AJC sponsors a second national conference to foster understanding between Muslims and Jews entitled "Women, Families, and Children in Islamic and Judaic Traditions" at the University of Denver. The conference focuses on issues of commonality between the religions and cultures.

[A third national conference, however, is cancelled when irreconcilable differences emerge over a spate of deadly terrorist attacks against Israeli targets.]

1995 Condemning scapegoating
Following the April 19 bombing of the Murrah Federal Building in downtown Oklahoma City, AJC issues a statement warning against any prejudgments about responsibility for the attack and condemns incidents of violence toward Arab and Muslim Americans.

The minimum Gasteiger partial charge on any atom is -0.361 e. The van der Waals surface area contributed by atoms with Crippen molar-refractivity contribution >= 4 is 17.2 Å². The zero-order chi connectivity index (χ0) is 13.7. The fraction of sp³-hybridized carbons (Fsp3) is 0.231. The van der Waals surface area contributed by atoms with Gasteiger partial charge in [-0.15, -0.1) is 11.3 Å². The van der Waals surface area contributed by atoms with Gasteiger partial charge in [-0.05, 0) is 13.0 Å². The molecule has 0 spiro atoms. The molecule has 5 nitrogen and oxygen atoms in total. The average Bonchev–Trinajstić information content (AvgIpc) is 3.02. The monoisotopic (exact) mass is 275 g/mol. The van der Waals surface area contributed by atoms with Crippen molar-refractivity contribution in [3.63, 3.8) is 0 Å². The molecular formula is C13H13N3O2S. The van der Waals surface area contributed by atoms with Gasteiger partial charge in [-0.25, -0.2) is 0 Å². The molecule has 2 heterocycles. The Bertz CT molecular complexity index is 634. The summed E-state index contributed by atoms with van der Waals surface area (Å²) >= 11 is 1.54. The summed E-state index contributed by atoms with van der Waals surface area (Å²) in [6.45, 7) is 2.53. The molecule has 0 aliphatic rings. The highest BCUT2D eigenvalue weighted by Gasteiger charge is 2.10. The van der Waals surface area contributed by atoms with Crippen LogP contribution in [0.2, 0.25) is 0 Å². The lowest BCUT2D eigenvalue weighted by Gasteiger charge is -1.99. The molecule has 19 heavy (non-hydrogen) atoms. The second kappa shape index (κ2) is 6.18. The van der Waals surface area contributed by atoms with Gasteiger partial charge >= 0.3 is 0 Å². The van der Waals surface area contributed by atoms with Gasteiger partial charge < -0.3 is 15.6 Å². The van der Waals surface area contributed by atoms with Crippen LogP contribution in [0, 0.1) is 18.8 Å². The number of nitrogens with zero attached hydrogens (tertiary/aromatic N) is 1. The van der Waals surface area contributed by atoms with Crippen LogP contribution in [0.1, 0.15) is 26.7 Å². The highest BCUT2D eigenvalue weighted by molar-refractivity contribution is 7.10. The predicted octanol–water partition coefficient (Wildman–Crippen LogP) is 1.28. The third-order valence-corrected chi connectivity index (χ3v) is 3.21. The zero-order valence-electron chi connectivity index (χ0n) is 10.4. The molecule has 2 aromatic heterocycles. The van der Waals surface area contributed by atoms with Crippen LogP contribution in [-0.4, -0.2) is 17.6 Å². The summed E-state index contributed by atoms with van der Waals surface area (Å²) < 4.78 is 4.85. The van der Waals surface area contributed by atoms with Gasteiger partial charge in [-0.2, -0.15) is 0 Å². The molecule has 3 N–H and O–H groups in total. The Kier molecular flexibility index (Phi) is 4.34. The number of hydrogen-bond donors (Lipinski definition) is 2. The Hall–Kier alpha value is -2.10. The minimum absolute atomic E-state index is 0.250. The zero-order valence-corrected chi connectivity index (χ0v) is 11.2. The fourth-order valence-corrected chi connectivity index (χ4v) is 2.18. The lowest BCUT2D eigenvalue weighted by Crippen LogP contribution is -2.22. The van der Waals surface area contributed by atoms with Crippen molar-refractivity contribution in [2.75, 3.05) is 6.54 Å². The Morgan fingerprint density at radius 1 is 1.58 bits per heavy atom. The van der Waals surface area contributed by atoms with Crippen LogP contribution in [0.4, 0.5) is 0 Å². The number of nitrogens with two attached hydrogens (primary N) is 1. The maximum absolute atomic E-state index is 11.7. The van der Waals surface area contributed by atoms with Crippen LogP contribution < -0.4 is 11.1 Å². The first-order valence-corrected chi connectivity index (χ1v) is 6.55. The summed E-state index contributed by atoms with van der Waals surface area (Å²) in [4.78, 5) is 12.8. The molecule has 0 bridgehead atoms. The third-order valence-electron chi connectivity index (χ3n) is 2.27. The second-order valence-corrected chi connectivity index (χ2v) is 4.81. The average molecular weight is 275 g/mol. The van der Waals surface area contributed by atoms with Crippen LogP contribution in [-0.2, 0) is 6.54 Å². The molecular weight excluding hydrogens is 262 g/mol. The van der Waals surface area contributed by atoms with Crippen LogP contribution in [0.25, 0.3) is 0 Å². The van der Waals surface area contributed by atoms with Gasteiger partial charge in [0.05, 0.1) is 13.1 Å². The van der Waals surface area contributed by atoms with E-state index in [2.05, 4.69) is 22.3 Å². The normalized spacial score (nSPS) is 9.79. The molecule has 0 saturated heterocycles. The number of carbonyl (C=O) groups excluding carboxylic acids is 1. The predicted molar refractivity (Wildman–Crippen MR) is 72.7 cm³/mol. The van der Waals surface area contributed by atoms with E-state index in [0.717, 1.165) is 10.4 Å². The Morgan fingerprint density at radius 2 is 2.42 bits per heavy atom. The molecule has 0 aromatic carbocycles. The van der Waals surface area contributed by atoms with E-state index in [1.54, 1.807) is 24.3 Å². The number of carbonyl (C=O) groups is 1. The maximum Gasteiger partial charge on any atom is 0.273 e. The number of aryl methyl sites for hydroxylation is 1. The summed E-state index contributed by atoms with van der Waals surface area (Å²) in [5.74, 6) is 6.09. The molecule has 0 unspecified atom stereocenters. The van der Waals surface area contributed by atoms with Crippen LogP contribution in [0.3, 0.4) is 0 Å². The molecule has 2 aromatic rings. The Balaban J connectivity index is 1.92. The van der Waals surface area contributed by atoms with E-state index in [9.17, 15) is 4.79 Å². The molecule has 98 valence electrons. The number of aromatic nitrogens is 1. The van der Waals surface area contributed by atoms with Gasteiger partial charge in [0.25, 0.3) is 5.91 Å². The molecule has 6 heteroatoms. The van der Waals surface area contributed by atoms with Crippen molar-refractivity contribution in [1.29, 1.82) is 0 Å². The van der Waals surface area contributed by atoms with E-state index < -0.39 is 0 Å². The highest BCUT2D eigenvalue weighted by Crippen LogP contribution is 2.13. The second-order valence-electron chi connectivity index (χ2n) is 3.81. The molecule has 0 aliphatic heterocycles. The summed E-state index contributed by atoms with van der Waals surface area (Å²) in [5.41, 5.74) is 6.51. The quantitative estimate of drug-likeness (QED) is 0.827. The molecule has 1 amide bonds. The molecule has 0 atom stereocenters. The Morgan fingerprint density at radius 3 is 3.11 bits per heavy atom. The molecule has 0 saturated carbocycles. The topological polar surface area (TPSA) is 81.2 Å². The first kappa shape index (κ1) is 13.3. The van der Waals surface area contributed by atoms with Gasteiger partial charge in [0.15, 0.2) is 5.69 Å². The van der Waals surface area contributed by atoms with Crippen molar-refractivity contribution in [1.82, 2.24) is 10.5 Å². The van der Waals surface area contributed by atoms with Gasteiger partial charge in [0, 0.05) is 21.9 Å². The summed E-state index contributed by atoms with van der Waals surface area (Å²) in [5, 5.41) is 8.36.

1995 Forging contacts with the Muslim world
AJC becomes the first Jewish group to be invited on a diplomatic visit to Kuwait to meet with the foreign minister and other officials. Contact with Kuwait dates back to the Gulf War, when AJC vigorously supported U.S. efforts to oppose Iraqi occupation. In 1994, AJC had hosted a meeting with visiting members of Kuwait's National Assembly to discuss concerns about Kuwaitis missing since the Gulf War and suspected of being held in Iraq.

In 1995, AJC also becomes the first American Jewish group to visit the moderate Arab states of Oman, Qatar, and Bahrain and encourage the growing dialogue with the West.

Jason Isaacson, director of AJC's Office of Government and International Affairs, maintains close, ongoing contact with high-level members of the government of these and other moderate Arab and Muslim states.